H&R Block wins consumer arbitration agreement enforcement case in Missouri Court of Appeals
Clients H&R Block, Inc.
On May 6, 2014, the Missouri Court of Appeals reversed a Missouri trial court's order finding Jones Day client H&R Block, Inc.'s consumer arbitration agreement unconscionable.
In Lopez v. H&R Block, Inc., the plaintiff filed a class action lawsuit alleging that H&R Block charged a deceptive compliance fee in connection with tax preparation services. In the trial court, H&R Block moved to compel the plaintiff to arbitrate his claims. The trial court held that the arbitration agreement contained in the plaintiff's consumer services agreement was unconscionable because the arbitration-related fees the plaintiff may have to pay created a substantial obstacle to litigating his small-value claim.
In reversing the trial court's order, the Missouri Court of Appeals held that the trial court clearly erred in finding that the arbitration agreement was unenforceable based on the public policy concern that consumers with small-value claims would be unable to seek relief in arbitration. Specifically, the appellate court found that Missouri Supreme Court and United States Supreme Court precedent precluded a court from invalidating an arbitration agreement based on state-law public policy considerations related to the vindication of small-value claims. The court remanded the case to the trial court for further proceedings.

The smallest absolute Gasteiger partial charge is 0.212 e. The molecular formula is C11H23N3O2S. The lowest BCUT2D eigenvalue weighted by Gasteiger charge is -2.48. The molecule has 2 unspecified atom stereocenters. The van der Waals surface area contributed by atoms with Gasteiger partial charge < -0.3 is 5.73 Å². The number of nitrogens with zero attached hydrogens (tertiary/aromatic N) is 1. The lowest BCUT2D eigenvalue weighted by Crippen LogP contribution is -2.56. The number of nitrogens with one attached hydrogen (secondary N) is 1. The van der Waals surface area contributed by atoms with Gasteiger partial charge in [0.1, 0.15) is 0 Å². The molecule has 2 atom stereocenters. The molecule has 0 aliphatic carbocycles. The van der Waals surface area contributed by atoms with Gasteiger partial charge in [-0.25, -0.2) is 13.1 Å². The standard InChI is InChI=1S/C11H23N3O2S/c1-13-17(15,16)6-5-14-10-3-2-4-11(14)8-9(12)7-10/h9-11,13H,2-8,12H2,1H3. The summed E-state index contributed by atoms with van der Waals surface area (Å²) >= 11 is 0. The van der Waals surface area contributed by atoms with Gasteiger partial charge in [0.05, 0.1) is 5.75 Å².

Brian J. Murray argued the case in front of the Missouri Court of Appeals. The Jones Day team on the appeal also consisted of Hugh R. Whiting and Kevin D. Boyce of the Firm's Cleveland office.
Lopez v. H&R Block, Inc., No. WD76724 (Mo. App.)